Although liquid water covers a majority of Earth’s surface, scientists are still searching for planets outside of our solar system that contain water. Researchers at Caltech and several other institutions have used a new technique to analyze the gaseous atmospheres of such extrasolar planets and have made the first detection of water in the atmosphere of the Jupiter-mass planet orbiting the nearby star tau Boötis. With further development and more sensitive instruments, this technique could help researchers learn about how many planets with water—like Earth—exist within our galaxy.
Scientists have previously detected water vapor on a handful of other planets, but these detections could only take place under very specific circumstances, says graduate student Alexandra Lockwood, the first author of the study. “When a planet transits—or passes in orbit in front of—its host star, we can use information from this event to detect water vapor and other atmospheric compounds,” she says. “Alternatively, if the planet is sufficiently far away from its host star, we can also learn about a planet’s atmosphere by imaging it.”
However, significant portions of the population of extrasolar planets do not fit either of these criteria, and there was not really a way to find information about the atmospheres of these planets. Looking to resolve this problem, Lockwood and her adviser Geoffrey Blake, professor of cosmochemistry and planetary sciences and professor of chemistry, applied a novel technique for finding water in a planetary atmosphere. Other researchers had used similar approaches previously to detect carbon monoxide in tau Boötis b.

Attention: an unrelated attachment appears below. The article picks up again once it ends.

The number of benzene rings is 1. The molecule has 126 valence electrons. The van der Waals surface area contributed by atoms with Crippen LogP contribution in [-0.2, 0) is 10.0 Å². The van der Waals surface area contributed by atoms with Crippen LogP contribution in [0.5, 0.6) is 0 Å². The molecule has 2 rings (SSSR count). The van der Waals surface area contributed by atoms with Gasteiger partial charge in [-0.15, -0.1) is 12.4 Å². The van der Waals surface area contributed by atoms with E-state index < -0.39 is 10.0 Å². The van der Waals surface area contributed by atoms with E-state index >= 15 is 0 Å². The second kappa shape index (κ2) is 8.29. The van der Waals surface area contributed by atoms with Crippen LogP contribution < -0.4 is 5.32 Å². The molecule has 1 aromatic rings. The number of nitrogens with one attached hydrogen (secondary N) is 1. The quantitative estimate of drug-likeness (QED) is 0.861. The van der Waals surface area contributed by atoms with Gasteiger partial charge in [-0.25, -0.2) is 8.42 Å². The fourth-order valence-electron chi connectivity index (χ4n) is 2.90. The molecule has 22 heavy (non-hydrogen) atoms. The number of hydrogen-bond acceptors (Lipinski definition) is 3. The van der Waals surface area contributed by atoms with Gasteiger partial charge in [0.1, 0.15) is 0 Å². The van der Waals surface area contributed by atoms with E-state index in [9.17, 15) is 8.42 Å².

Giant elliptical galaxies are the most puzzling type of galaxy in the Universe. Since they mysteriously shut down their star-forming activity and remain home only to the longest-lived of their stars – which are low-mass ones and appear red – astronomers often call these galaxies ‘red and dead’.
Up until now, it was thought that red-and-dead galaxies were poor in cold gas – the vital raw material from which stars are born. While cold gas is abundant in spiral galaxies with lively star formation, the lack of it in giant ellipticals seemed to explain the absence of new stars.
Astronomers have long been debating the physical processes leading to the end of their star formation. They speculated that these galaxies somehow expelled the cold gas, or that they had simply used it all to form stars in the past. Although the reason was uncertain, one thing seemed to have been established: these galaxies are red and dead because they no longer possess the means to sustain the production of stars.
This view is being challenged by a new study based on data from ESA’s Herschel Space Observatory. The results are published in Monthly Notices of the Royal Astronomical Society.
“We looked at eight giant elliptical galaxies that nobody had looked at with Herschel before and we were delighted to find that, contrary to previous belief, six out of eight abound with cold gas”, explains Norbert Werner from Stanford University in California, USA, who led the study.
This is the first time that astronomers have seen large amounts of cold gas in red-and-dead galaxies that are not located at the centre of a massive galaxy cluster.
Black widow spiders and their Australian cousins, known as redbacks, are notorious for their tainted love, expressed as an unsettling tendency to kill and devour their male partners. Astronomers have noted similar behavior among two rare breeds of binary system that contain rapidly spinning neutron stars, also known as pulsars.
“The essential features of black widow and redback binaries are that they place a normal but very low-mass star in close proximity to a millisecond pulsar, which has disastrous consequences for the star,” said Roger Romani, a member of the Kavli Institute for Particle Astrophysics and Cosmology, an institute run jointly by Stanford and SLAC National Accelerator Laboratory in Menlo Park, Calif. Black widow systems contain stars that are both physically smaller and of much lower mass than those found in redbacks.
So far, astronomers have found at least 18 black widows and nine redbacks within the Milky Way, and additional members of each class have been discovered within the dense globular star clusters that orbit our galaxy.